Princess of wails
Suad is a princess. She has on a gilt crown, the earringest earrings and a huge ring on her middle finger. Tiring of all of these, she begins to rub her palms in thickly-mixed powder paints, blue and red and green. After making a few desultory handprints on paper, she asks permission to put the paint on her face.
Even when it's granted, she hesitates. Then she tentatively begins to dab paint on her chin, then her nose, then her cheeks until she's rubbed it all over her face. For a moment she is exhilarated, whooping and jumping with the thrill of it. "I'm dirty, I'm dirty," she screams. "Look at me." Then her pleasure turns to terror. She begins whimpering like a frightened animal. "I'm bleeding. My mother will kill me." Next she says she wants to kill herself.
Psychotherapist Camila Batmanghelidjh stands her on a chair in front of a mirror in the staff lavatory at Winton Primary School, central London, so she can watch as she cleans the paint off with tissue and water. Suad grows calm watching her face emerge, staring at herself in an oddly adult way, the crown still sideways on her head. For a rare minute, she is quiet.
It's play but it's also therapeutic. Camila Batmanghelidjh is on a mission to bring child psychotherapy where she says it's needed most - on to school premises. Her charity, Kids Company, was set up earlier this year to bring not only counselling but also activities such as art, music, drama and football to deprived children who, she says, are slipping through the mental health net. She believes this "socially intelligent" option is cheaper and more effective than traditional approaches to emotional and behavioural difficulties.
Suad, for instance, is chaotic and "challenging" in class and there are suspicions of sexual abuse. She was referred to child guidance but the family did not turn up for appointments. She is making progress after two months of the weekly sessions at school. "At first she was frenzied. She would shout and trample and knock. I'm trying to show her that if she gets a grip on the circumstances, she can manage them," says Camila.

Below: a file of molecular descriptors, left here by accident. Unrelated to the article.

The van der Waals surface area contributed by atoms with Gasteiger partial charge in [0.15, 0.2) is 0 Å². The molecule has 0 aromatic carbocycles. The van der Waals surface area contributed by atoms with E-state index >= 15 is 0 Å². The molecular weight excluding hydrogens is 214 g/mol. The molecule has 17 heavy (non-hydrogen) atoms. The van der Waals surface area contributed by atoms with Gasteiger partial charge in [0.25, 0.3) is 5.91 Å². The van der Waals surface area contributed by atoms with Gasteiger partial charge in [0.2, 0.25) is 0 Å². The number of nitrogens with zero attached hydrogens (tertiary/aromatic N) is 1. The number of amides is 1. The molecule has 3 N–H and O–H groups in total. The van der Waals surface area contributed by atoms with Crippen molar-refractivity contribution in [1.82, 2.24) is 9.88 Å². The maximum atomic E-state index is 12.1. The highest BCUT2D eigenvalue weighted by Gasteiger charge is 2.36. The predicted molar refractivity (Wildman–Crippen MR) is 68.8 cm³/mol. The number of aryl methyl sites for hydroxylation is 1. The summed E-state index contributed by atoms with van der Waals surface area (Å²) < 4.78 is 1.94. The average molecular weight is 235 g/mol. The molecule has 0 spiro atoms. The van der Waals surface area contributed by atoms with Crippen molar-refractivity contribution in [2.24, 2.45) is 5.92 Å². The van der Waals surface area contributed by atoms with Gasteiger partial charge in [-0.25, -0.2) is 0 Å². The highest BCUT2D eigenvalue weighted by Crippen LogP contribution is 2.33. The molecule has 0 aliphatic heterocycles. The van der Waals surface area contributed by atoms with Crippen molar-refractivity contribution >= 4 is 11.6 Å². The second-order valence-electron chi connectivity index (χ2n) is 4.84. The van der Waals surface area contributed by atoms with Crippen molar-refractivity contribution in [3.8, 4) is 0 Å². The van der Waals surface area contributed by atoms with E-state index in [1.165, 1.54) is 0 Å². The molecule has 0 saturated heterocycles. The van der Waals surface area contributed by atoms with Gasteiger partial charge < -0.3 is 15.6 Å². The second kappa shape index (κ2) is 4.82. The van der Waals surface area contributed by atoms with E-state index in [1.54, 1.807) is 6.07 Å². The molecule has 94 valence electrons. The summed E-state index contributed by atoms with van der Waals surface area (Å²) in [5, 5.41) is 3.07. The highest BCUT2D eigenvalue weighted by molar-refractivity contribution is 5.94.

The Kids Company room, half the size of a classroom, is freshly painted. The toys are new and desirable, the Barbies' hair still gleaming, the Cinderella glass coach wheels and doors intact. Nothing in the room is shabby or insufficient, because these children have enough of that elsewhere in their lives. But in the play sessions, no holds are barred. The dolls can be strangled, the water spilt.
Thirty-year-old Camila, trained at the Tavistock Institute but also with a degree in theatre studies and dramatic arts, makes the ideal playmate. "I'm very childish," she says. "You can find me in here being a patient, being a monster. I have no inhibitions at all."
The approach, she says, is more effective than traditional psychotherapy. "A lot of these children are very afraid of eye contact. If they can split it with a toy receiving both our attention, they don't feel so terribly watched. They can talk more."
Camila Batmanghelidjh, from a Belgian and Iranian background and founder of the innovative Place To Be project, which also provides therapeutic support to children in schools, cuts a flamboyant figure in the playground of Winton School, with her bold brooches, her earrings out of the dressing-up box and her flowing red scarf. Children of all sizes and ages hurl themselves at her as she makes slow progress across the tarmac. Some simply say hello, some want a cuddle and some try urgently to arrange a private talk about something that's worrying them. "It's never nothing," she says. "I've never had a child self-refer and not need it."
Winton, where Kids Company has been working since September, has its fair share of needy children. The 270-pupil school is tucked behind King's Cross station in an area notorious for prostitution and drugs. "It is a hard area," says headteacher Jane Fulford, "and there's an underlying tension in children. They show it in different ways. Lack of concentration is one of our biggest problems."